- Song: "You Can Have What You Want"
- Artist: Papercuts
- CD: You Can Have What You Want
- Genre: Pop-Rock
Courtesy of the artist
In Papercuts' "You Can Have What You Want," the familiar is transformed into something new and hopeful.
Papercuts' Jason Robert Quever has a thing for the music of the '60s: His focused pop nuggets exude feel-good charm and a touch of sadness, channeling the spirit of The Zombies and The Byrds along the way. Or at least they used to. If 2007's Can't Go Back was the singer-songwriter's nod to the jangly pop of the early '60s, then its new follow-up, You Can Have What You Want, represents a step toward the looser, more psychedelic rock that came later in the decade.
With the assistance of Beach House's Alex Scully, Papercuts delves deeper into more expansive territory. The songs are hazier, with icy guitars and thick, oscillating blankets of keyboards and organs. Recorded exclusively with analog gear — no computers, all vintage instruments — the album conveys an authentically well-worn feeling, as if the listener is looking at a faded old Polaroid.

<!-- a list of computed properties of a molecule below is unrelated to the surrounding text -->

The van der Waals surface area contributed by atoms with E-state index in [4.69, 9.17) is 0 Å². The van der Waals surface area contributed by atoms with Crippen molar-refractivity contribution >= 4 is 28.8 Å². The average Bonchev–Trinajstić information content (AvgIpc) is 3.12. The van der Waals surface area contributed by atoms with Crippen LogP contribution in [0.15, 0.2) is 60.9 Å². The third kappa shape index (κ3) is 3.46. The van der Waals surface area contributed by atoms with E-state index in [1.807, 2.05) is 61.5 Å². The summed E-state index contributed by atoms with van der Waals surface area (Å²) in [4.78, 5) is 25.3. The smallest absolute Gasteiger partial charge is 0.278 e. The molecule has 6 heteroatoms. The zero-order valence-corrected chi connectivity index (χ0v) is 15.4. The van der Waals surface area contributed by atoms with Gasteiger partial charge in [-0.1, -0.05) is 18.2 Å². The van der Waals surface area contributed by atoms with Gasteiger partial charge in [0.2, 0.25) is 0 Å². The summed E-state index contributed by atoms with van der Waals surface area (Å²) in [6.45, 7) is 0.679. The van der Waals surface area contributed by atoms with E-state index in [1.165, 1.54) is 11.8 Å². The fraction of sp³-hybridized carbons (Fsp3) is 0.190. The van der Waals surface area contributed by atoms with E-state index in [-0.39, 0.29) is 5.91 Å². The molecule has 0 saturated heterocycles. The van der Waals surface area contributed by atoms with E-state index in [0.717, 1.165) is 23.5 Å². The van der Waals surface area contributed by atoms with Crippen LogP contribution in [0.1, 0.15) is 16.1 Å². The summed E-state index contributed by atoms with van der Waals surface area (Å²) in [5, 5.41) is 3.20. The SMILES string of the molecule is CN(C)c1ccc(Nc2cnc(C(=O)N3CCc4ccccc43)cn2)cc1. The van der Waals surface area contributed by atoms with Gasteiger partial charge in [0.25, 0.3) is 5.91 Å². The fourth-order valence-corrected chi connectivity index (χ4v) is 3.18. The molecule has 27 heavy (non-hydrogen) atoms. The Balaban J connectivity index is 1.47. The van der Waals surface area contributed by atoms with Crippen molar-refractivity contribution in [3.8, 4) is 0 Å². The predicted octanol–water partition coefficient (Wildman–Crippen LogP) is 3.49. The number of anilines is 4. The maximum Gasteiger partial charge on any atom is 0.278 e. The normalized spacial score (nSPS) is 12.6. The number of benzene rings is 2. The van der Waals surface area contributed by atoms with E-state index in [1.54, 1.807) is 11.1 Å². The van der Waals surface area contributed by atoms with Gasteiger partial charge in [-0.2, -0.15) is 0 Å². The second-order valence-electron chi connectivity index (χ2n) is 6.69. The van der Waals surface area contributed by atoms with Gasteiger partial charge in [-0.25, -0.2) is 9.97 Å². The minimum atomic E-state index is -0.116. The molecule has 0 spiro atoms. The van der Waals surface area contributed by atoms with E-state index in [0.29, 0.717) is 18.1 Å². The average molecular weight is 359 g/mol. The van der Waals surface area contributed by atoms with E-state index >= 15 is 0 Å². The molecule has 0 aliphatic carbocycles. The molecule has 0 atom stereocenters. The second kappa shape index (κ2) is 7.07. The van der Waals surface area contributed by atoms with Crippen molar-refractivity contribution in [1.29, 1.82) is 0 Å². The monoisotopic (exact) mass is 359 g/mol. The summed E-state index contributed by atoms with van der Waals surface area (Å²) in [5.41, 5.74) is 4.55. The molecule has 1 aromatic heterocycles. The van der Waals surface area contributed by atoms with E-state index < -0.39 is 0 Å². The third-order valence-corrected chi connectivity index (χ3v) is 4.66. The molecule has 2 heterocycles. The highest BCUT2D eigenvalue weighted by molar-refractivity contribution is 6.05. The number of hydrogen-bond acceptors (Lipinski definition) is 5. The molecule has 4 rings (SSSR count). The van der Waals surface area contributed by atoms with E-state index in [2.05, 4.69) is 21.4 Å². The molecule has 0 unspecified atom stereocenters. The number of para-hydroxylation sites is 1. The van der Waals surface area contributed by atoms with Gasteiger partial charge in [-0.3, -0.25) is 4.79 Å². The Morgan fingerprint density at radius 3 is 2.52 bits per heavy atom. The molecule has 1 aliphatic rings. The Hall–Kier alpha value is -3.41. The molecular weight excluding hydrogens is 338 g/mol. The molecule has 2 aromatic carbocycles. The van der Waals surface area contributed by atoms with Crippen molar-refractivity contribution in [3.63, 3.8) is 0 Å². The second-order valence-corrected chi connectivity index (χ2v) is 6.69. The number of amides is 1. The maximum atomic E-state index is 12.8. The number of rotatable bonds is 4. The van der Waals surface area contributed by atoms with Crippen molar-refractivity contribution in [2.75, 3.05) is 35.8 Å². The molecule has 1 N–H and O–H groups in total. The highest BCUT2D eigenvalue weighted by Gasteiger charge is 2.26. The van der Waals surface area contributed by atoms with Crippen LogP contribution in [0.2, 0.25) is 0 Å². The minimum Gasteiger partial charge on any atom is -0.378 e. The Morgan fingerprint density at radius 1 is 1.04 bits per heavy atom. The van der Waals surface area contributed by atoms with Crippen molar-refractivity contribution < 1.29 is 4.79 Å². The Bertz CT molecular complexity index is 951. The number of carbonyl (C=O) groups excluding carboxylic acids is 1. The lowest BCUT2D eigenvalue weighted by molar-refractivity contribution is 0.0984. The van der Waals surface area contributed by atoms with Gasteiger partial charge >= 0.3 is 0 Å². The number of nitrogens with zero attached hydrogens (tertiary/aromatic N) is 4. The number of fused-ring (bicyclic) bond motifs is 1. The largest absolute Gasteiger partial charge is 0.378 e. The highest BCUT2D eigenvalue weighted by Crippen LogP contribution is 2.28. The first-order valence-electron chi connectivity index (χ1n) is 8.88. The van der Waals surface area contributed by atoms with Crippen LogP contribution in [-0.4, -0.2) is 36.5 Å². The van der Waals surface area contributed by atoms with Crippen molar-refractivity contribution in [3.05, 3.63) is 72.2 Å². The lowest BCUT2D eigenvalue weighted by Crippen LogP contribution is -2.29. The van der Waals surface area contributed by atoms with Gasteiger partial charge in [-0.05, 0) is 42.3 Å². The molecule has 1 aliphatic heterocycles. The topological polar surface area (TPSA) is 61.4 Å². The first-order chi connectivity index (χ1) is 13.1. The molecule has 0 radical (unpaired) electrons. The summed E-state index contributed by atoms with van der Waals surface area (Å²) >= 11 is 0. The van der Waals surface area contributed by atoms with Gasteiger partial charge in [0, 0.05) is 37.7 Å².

The song "You Can Have What You Want" opens with a softly strummed acoustic guitar, before giving way to churning synthesizers and an otherworldly chorus. Quever's opening line ("You can have what you want / and throw the rest away") teases out a trope in painful breakups: The notion of separating once-intermingled belongings is an established yet tangible metaphor for a fraying relationship. The languid tempo oozes with heartache, but, as in so many of Papercuts' songs, under the veil of romantic melodies and ghostly harmonies, the song transforms the familiar into something new and hopeful.
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